Back before Americans became neurotic and insecure they drove wagons (and minivans) without fearing for their manhood. I don’t have any mental issues about masculinity. I am totally cool with and proud of the fact that I’m a dad and I see nothing wrong with driving a family vehicle. I also see no reason why the family hauler can’t be fun. But for now, this is an itch that can only be scratched overseas. Every “dream car” for me right now is either not sold in North America or still a few years off. Here the list as it stands today.

The one I’d buy today: 2016 Volkswagen Golf R SportWagen

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A tastefully styled, 300 horsepower, all-wheel drive grocery getter with a nice interior, panoramic glass panel sunroof, and stereo that supports Apple CarPlay and Android Auto (because OEM infotainment units universally suck). The best part is that it uses the driveline (and turbo) of the Golf R hatch, so this thing can be tuned for ridiculous amounts of power.

The runner up I’d buy today: Subaru LEVORG.

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Basically the same thing as the VW. Imagine if Subaru brought back the Legacy wagon or quit dressing the Outback up like a Jeep, and then gave it the STi treatment. How freaking cool would this be?! I doubt it’s got a glass panel roof and Subaru interiors are renowned for being little cheaper than competitors, but if the stereo supports CarPlay and Android Auto I could learn to live with the, um, unsubtle styling.

If money were no object: 2017 Volvo V90 T8

Bowers & Wilkins audio system. Panoramic glass panel roof. Semi-autonomous driving up to 80 mph. Up to 410 horsepower, all-wheel drive, and the hybrid will do 31 miles of pure electric range (enough for my commute). All that, and possibly the most beautiful interior on the market. If I had Lamborghini money, this is still the car I would buy.

It’s gonna be the future soon: Tesla Model 3

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Glass panel roof is standard. Available all-wheel drive. The slowest one will do 0-60 in under six seconds. Autonomous driving features are standard (because Interstate driving is awful). It doesn’t have a stupid fake grille like the Model S used to because it doesn’t need one because it doesn’t have a radiator. No oil changes, no transmission, no belts, no spark plugs, etc.! If only it came as a wagon…

Beware self-proclaimed Constitutionalists

Recently I’ve noticed I tend to get wary of anybody who portrays themselves or their position as being “constitutional”. People claims they’re trying to defend the constitution, or that the constitution is the law of the land. The problem is that most of these people either haven’t read it or misunderstand what it is.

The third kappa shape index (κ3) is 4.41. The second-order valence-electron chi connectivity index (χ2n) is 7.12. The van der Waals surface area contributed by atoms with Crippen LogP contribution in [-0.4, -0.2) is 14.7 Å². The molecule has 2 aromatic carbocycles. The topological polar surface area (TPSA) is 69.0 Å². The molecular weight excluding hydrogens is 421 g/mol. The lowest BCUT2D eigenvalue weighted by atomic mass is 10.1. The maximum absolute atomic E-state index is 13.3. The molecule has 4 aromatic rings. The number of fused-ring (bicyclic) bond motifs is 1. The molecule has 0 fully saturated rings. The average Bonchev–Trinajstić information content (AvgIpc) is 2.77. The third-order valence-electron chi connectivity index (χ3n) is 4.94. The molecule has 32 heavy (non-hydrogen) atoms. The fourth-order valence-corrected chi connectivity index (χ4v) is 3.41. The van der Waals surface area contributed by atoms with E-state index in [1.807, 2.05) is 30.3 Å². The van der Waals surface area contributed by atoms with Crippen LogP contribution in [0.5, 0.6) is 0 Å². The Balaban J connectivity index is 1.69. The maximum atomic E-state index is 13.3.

A constitution is merely “a body of fundamental principles or established precedents according to which a state or other organization is acknowledged to be governed.” That’s it. It’s not a holy writ, nor is it above reproach. All it does is put the basic framework for our government in place. It is not the law of the land, because that title belongs to the U.S. Code. It is not perfect, because we’ve had to amend it 27 times.

Most people throw the constitution into the conversation as something you’re not allowed to assail so they don’t actually have to defend their position. They treat the constitution like a sacred text. They rarely if ever actually cite anything specific. Claims of unconstitutional behavior are almost always supported by cherry-picked quotes or ignoring amendments that contradict them. I’d bet five bucks that 90% of them don’t have a clue what a constitution’s actual function is.

Here’s an example/test: if you’re even around somebody that claims their actions are an effort to “defend the constitution”, ask them specifically what they mean or what section of the constitution is under attack and/or how. You could knock me over with a feather if you get lucid, informed response.

I’ve served in the military and I love the ideal that this nation is supposed to be, but you should be extremely wary of any ideologue, even when they drape themselves in the American flag. There’s a reason the analogy of a wolf in sheep’s clothing has endured for centuries- because there’s wisdom in it.

Because owls are awe inspiring

There’s a definitely proclivity toward eagles, falcons, and hawks as symbols of strength, power, or what-have-you. They’ve been used as symbolic “look how cool we are” birds by the U.S., Harley-Davidson, Germany, etc. We describe militarily aggressive attitudes as being hawkish. They’re predators, they’re fast, and they’re pretty. They’re admirable birds. I get it, but the most fascinating raptor is actually the owl.

Owls are awesome. Owls have heads on a swivel. They are birds of prey. The collective noun for a group of owls is a parliament. They’re symbols of wisdom (the reason I chose an owl as the icon for this blog) and some species and have been discovered to practice primitive tool usage. And they’re stealthy, able to fly almost completely silently.

Owls are the bird of prey for thinkers.